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Writing from the Dark Side

Heh! I started out calling this blog post "Blogging from the Darkside" and then went to "Writing from the Darkside" and then went on to finally arrive at "Pubbing from the Darkside".  This little tidbit of information should be able to give you a little hint over what has been happening at the Oliver Homestead since I last posted.

Big News! I am part of a great collaboration with a collection of Writers who decided that if a romance book should be done, it should be done by us! Hence, the beginning of what is now know as Welcome to Serenity Harbor, Maine.

This is huge! This is ginormous! All of the books are set around the fictional coastal Maine town of Serenity Harbor. We didn't limit genre, only that their characters fall in love in Maine.

For me, this was a return to something that I love... well, yes... it was a return to writing. I've blogged a little bit about some of my struggles with illness that left with being unable to write for a whi…

Ode to a Bad Boy...

From Anne McAllister's post on the Pink Heart Society Blog...

Mads discussing his reasons for playing LeChiffre... "I think if you are playing the bad guy, you try to show a good side to him sometimes, and if you are playing the good guy, you try to show a flaw in him, so it's not one-dimensional for the audience. . . Every good character has to have that dualism inside of them."
He discovered that dualism in LeChiffre, found a backstory that made him a real person he could get inside of and, in so doing, created a character who was, if not redeemable (because this is a Bond movie after all), still human.

Of course, she's talking about an interview that was done with Mads Mlkkelsen about his character in Casino Royale, but truly for anyone who writes characters with a bit of a tarnished personality, aren't these the things that we look for?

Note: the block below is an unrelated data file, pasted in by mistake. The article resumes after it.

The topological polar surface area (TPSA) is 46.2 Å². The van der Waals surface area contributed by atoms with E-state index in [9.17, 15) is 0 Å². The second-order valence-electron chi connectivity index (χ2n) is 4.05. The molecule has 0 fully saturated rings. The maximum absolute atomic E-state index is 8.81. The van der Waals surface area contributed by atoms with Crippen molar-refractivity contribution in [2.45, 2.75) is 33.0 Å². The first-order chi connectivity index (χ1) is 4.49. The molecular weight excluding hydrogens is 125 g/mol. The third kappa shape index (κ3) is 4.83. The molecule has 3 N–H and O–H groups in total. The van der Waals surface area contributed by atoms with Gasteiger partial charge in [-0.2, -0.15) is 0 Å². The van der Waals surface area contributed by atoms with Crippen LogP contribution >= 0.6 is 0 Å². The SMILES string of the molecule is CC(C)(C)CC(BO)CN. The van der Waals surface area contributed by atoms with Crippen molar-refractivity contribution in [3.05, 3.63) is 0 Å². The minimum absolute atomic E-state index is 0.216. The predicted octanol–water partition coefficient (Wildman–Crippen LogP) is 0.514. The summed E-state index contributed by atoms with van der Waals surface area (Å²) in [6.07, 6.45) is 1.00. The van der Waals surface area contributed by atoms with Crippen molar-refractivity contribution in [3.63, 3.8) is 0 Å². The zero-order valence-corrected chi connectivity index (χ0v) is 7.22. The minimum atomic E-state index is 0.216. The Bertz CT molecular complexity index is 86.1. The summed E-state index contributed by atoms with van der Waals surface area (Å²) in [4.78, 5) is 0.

I love writing bad guys. I don't know if goes back to liking the bad boys (I certainly was attracted to my fair share of them), but I have always been intrigued by the idea that given the right circumstances, that bad guy could have been the hero.

I just finished Irish Rain. I'd been struggling with it, not because of the plot but for my own personal reasons. I let the fears in my life stagnate my writing. But then, don't we see these same traits in our characters? Aren't these the things that make them memorable and even make us like the bad guys... sometimes more than the hero.

For Irish Rain, my soul reason for writing the book was to show that given one moment in time, one simple decision, one change in outlook... the bad guy... in this case his name is Cador Phinn... could have been the good guy. He certainly has his own justifications for doing the bad things he's done, but in his own story he would be the hero. It's a matter of perspective.

Thought for the day... and thank you to Anne for understanding the importance of a great bad boy.


Anne McAllister said…
I'm so glad you appreciate him, too, Teagan. And yes, it's that ambiguity and complexity that makes him intriguing -- and that makes us keep reading (or writing as the case may be!).

Thanks for reposting him!
Nina Pierce said…
Hey, Teagan. I'm usually a lurker on your blog, but I came out of lurkdom to tell you "tag... you're IT!" I'm pretty sure you've been through this before. If not, scoot over to my blog Around the Writer's Block to find out what kind of trouble I've gotten you into!

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